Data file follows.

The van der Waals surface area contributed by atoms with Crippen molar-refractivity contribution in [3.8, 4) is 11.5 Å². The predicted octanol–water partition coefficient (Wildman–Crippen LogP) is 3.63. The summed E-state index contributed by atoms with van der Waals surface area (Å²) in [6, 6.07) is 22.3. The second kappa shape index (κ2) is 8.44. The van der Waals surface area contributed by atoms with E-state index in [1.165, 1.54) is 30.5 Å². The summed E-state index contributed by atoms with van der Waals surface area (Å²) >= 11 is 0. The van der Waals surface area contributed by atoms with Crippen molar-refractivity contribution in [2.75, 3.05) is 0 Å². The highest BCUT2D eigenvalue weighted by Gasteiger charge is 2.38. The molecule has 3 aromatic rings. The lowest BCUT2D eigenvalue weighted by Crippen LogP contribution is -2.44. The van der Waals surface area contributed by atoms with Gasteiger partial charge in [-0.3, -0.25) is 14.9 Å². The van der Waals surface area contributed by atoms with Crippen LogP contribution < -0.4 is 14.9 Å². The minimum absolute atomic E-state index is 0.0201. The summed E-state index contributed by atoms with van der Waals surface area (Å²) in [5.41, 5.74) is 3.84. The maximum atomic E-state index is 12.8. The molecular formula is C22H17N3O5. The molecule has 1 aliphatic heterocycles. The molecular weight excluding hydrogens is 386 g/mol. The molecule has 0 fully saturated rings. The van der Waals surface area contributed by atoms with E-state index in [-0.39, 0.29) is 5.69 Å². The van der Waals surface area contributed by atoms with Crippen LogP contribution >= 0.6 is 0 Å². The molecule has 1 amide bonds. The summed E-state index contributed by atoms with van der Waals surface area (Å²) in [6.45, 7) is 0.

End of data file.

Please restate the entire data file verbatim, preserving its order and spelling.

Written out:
The van der Waals surface area contributed by atoms with Crippen molar-refractivity contribution in [3.8, 4) is 11.5 Å². The predicted octanol–water partition coefficient (Wildman–Crippen LogP) is 3.63. The summed E-state index contributed by atoms with van der Waals surface area (Å²) in [6, 6.07) is 22.3. The second kappa shape index (κ2) is 8.44. The van der Waals surface area contributed by atoms with E-state index in [1.165, 1.54) is 30.5 Å². The summed E-state index contributed by atoms with van der Waals surface area (Å²) >= 11 is 0. The van der Waals surface area contributed by atoms with Crippen molar-refractivity contribution in [2.75, 3.05) is 0 Å². The highest BCUT2D eigenvalue weighted by Gasteiger charge is 2.38. The molecule has 3 aromatic rings. The lowest BCUT2D eigenvalue weighted by Crippen LogP contribution is -2.44. The van der Waals surface area contributed by atoms with Gasteiger partial charge in [-0.3, -0.25) is 14.9 Å². The van der Waals surface area contributed by atoms with Crippen LogP contribution < -0.4 is 14.9 Å². The minimum absolute atomic E-state index is 0.0201. The summed E-state index contributed by atoms with van der Waals surface area (Å²) in [5.41, 5.74) is 3.84. The maximum atomic E-state index is 12.8. The molecular formula is C22H17N3O5. The molecule has 1 aliphatic heterocycles. The molecular weight excluding hydrogens is 386 g/mol. The molecule has 0 fully saturated rings. The van der Waals surface area contributed by atoms with E-state index in [-0.39, 0.29) is 5.69 Å². The van der Waals surface area contributed by atoms with Crippen LogP contribution >= 0.6 is 0 Å². The molecule has 1 amide bonds. The summed E-state index contributed by atoms with van der Waals surface area (Å²) in [6.45, 7) is 0.